Travel December 2001

Storm Island

If you like extreme weather, the French island of Ouessant is a good place to find it

After a long struggle I came to the base of the lighthouse, a massive structure painted in black and white stripes, rising 200 feet above the sea, and topped by two levels of rotating lenses sending multiple beams into the inkiness of the storm. Those beams, turning silently overhead, angled strangely downward in a way that created the illusion of rotating cones, and passing through windblown waves of rain and ocean spray, remain in my memory as one of the world's fantastic sights. Eventually I pried myself away and continued toward the end of the island, along cliffside trails and across open terrain. Enormous waves slammed into the rocks below, shaking the earth and raising plumes that were seized and atomized by the wind and mixed with the rain. The resulting deluge pelted painfully against my face, limiting my vision and forcing me at times to turn and walk backward under the protection of my parka's tightly drawn hood. Twice when I tried to stand upright and face the storm, I was knocked down by the wind. The only way to proceed now was by crouching and, on uncertain ground near the edges, crawling. It was exhilarating work, but with care never unsafe, since the onshore winds shoved me not toward destruction but away.

I came finally to the westernmost tip of the island, where the shore took the form of gravelly shelves stepping down to the sea, partially protected by house-sized boulders that stood in shallow water and bore the brunt of the waves. I crept as close as I dared, wedged myself into the shelter of a rock, and spent an hour trying in vain to judge the scale of a gargantuan scene. The numbers don't matter anyway: the breakers were huge, and when they hit the boulders, they exploded twice as high. The wind and the water roared. The moon came out briefly and lit the boiling surf. When I grew cold from sitting, I found my way back to the hotel. The walking was easy downwind.

In the morning the seas remained rough, but the rain had stopped, the winds had dropped to a paltry 50 miles an hour, and the ferry was reported to be running on schedule. It was the end of the storm, the natural moment to leave. I had a breakfast of black coffee, paid my hotel bill, and arranged for the taxi to deliver my suitcase to the ferry landing. The last hours I spent walking again—as you might want to as well, to enjoy the calm. The ferry departs for Brest at 4:30 P.M. and arrives by 7:00, which allows you to get to Paris in time to spend the night, and the next day, perhaps feeling invigorated, to resume ordinary life.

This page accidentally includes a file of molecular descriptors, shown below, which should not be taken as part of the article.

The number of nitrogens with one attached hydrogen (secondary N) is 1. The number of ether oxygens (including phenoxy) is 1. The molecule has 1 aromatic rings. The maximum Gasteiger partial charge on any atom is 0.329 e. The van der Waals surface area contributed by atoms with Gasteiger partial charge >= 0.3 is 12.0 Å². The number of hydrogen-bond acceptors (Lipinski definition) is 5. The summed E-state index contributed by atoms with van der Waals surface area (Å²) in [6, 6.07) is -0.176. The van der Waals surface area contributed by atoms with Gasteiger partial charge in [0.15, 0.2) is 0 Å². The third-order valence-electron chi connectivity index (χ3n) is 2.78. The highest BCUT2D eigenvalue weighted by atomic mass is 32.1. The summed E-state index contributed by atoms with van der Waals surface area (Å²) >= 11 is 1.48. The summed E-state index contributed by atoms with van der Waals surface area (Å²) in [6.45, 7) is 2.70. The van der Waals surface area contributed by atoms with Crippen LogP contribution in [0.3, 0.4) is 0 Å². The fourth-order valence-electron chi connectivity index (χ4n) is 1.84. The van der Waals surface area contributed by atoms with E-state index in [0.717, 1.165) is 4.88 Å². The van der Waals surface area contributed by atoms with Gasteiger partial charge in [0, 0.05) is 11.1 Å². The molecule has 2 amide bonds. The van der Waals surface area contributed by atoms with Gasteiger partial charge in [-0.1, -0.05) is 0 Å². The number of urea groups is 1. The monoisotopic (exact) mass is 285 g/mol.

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William Langewiesche

"Enclosed are Two Pieces on Algeria." With those words, typed on plain white bond, William Langewiesche introduced himself to the editors of The Atlantic Monthly. Although neither piece quite stood on its own, the editors were drawn to the unusual grace and power of Langewiesche's writing and sent him on assignment to North Africa for a more ambitious piece of reporting. The result was the November 1991, cover story, "The World in Its Extreme"—his first article to appear in a general-interest magazine. (He had, however, written frequently for aviation magazines; he is a professional pilot and first sat at the controls of an airplane at the age of five.) Since that article, from which his book Sahara Unveiled: A Journey Across the Desert (1996) grew, Langewiesche has reported on a diversity of subjects and published four more books.

A large part of Mr. Langewiesche's reporting experience centers around the Middle East and the Islamic world. He has traveled widely throughout the Middle East and Northern Africa, reporting on such topics as the implementation of the shari'a in Sudan under Hassan al-Tarabi, North Africa's Islamic culture, and the American occupation of Iraq. Other recent assignments have taken him to Egypt, the Balkans, India, and Central and South America. In 2004 he won a National Magazine Award for excellence in reporting.

In 2002 his book American Ground: Unbuilding The World Trade Center was published. It is based on a series of three cover stories he wrote for The Atlantic as the only American reporter granted full access to the World Trade Center clean-up effort. His latest book, The Outlaw Sea: A World of Freedom, Chaos, and Crime, was published in May 2004.

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